The appearance of that usually spotless kitchen had a queer effect on Elliott. She saw so many things needing to be done at once that she didn't do any of them. She simply stood and stared hopelessly at the wreck of comfort and cleanliness and good cheer.
"Hello!" said Bruce at the door. "Want an extra hand for an hour?"
"I thought you were cutting ensilage," said Elliott. It was good to see Bruce; the courage in his voice lifted her spirits in spite of her.
"I've left a substitute." The boy glanced into the stove and started for the wood-box.
"Oh, dear! I forgot that fire. Has it gone out?"
"Not quite. I'll have it going again in a jiff."
He came back with a broom in his hands.
"Let me do that," said the girl.
"Oh, all right." He relinquished the broom and brought out the dish-pan. "Hi-yi, Stan, lend a hand here!"
The boy in the doorway gave one glance at Elliott's tear-stained face and came quietly into the room. "Sure," he said, picking up a dish-cloth and gingerly reaching for a tumbler. "Which end do you take 'em by, top or bottom?"
Stannard wiping dishes, and with Bruce Fearing! The sight was so strange that Elliott's broom stopped moving. The two boys at the dish-pan chaffed each other good-naturedly; their jokes might have seemed a little forced, had you examined them carefully, but the effect was normal and cheering. Now and then they threw a word to the girl and the pile of clean dishes grew under their hands.
Elliott's broom began to move again. Something warm stirred at her heart. She felt sober and humble and ashamed and—yes, happy—all at once. How nice boys were when they were nice!
Then she remembered something.
"Oh, Stan, wasn't it to-day you were going home?"
"Nix," Stannard replied. "Guess I'll stay on a bit. School hasn't begun. I want to go nutting before I hit the trail for home."
It was a different-looking kitchen the boys left half an hour later and a different-looking girl.
Bruce lingered a minute behind Stannard. "We haven't had any telegram," he said. "Remember that. And as for things in here, I wouldn't let 'em bother me, if I were you! You can't do everything, you know. Keep cool, feed us the stuff folks send in, and let some things slide."
"Mother Jess doesn't let things slide."
"Mother Jess has been at it a good many years, but I'll bet she would now and then if things got too thick and she couldn't keep both ends up. There's more to Mother Jess's job than what they call housekeeping."
"Oh, yes," sighed Elliott, "I know that. But just what do you mean, Bruce, that I could do?"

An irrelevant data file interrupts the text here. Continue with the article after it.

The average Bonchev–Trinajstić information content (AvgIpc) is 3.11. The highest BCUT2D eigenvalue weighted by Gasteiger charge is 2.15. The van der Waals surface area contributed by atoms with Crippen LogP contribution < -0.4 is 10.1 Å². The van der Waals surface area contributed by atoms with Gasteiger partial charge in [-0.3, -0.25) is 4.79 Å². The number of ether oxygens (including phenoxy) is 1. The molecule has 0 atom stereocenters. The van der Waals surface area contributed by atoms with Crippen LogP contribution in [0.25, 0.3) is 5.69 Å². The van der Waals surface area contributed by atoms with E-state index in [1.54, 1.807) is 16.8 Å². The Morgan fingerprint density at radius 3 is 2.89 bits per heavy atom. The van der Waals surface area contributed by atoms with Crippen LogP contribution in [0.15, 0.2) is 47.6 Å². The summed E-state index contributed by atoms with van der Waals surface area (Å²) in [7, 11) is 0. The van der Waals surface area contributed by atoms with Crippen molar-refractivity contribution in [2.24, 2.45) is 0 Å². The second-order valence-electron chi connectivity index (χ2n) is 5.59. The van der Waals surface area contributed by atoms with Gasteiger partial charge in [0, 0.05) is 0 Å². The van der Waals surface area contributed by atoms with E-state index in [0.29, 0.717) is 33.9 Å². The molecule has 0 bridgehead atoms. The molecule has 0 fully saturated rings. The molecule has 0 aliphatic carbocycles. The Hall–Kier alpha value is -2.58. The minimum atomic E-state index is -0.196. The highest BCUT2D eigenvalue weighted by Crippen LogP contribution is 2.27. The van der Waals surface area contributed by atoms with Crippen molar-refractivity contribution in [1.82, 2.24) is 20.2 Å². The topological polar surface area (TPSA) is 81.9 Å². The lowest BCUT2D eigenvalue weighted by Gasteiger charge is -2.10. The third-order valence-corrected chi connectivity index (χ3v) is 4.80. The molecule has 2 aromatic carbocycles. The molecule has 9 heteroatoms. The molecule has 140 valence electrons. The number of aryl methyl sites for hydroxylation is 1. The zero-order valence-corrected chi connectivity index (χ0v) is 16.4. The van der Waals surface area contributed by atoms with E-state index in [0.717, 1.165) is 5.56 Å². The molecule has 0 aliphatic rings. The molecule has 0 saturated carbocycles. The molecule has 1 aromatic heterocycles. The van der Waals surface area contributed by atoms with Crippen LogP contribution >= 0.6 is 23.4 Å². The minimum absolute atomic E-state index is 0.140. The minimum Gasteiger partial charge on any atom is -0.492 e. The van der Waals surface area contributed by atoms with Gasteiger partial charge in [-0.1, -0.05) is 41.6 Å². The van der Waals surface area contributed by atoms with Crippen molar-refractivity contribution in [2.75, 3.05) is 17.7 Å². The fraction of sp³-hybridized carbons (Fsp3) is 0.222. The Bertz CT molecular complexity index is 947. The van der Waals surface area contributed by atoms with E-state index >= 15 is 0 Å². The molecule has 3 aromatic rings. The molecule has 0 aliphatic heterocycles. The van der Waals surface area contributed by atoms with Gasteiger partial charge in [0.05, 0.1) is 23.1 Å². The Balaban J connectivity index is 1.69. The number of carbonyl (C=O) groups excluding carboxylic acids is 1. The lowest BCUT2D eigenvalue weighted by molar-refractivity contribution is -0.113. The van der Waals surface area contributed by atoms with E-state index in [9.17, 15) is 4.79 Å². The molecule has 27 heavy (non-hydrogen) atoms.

He hesitated a minute. "Well, call it morale. That suggests the thing."
Elliott thought hard for a minute after the door closed on Bruce. Perhaps, after all, seeing that the family had three meals a day and lived in a decently clean house and slept warm at night, necessary as such oversight was, wasn't the most imperative business in hand. Somehow or other those things weren't at all what came into her mind when she thought of Aunt Jessica—no, indeed, though Aunt Jessica made such perfectly delicious things to eat. What came into her mind was far different—like the way Aunt Jessica had sat on Elliott's bed and kissed her, that homesick first night; Aunt Jessica's face at meal-time, with Uncle Bob across the table and all her boys and girls filling the space between; Aunt Jessica comforting Priscilla when the child had met with some mishap. Priscilla seldom cried when she hurt herself; "Mother kisses the place and makes it well." The words linked themselves with Bruce's in Elliott's thought. Was that what he had meant by morale? She couldn't have put into words what she understood just then. For a minute a door in her brain seemed to swing open and she saw straight into the heart of things. Then it clicked together and left her saying, "I guess I fell down on that part of my job, Mother Jess."
Elliott hung up her apron and mounted the stairs. She didn't stop with the second floor and her own little room, but kept right on to the attic. There was a door at the head of the attic stairs. Elliott pushed it open. On a broken-backed horsehair sofa Gertrude lay, face down, her nose buried in a faded pillow. In a wabbly rocker, at imminent risk of a breakdown, Priscilla jerked back and forth. Gertrude's hair was tousled and Priscilla's face was tear-stained and swollen.
"Don't you think," Elliott suggested, "it is time we girls washed our faces and made ourselves pretty?"
"I left you all the dishes to do." Gertrude's voice was muffled by the pillow. "I—I just couldn't help it."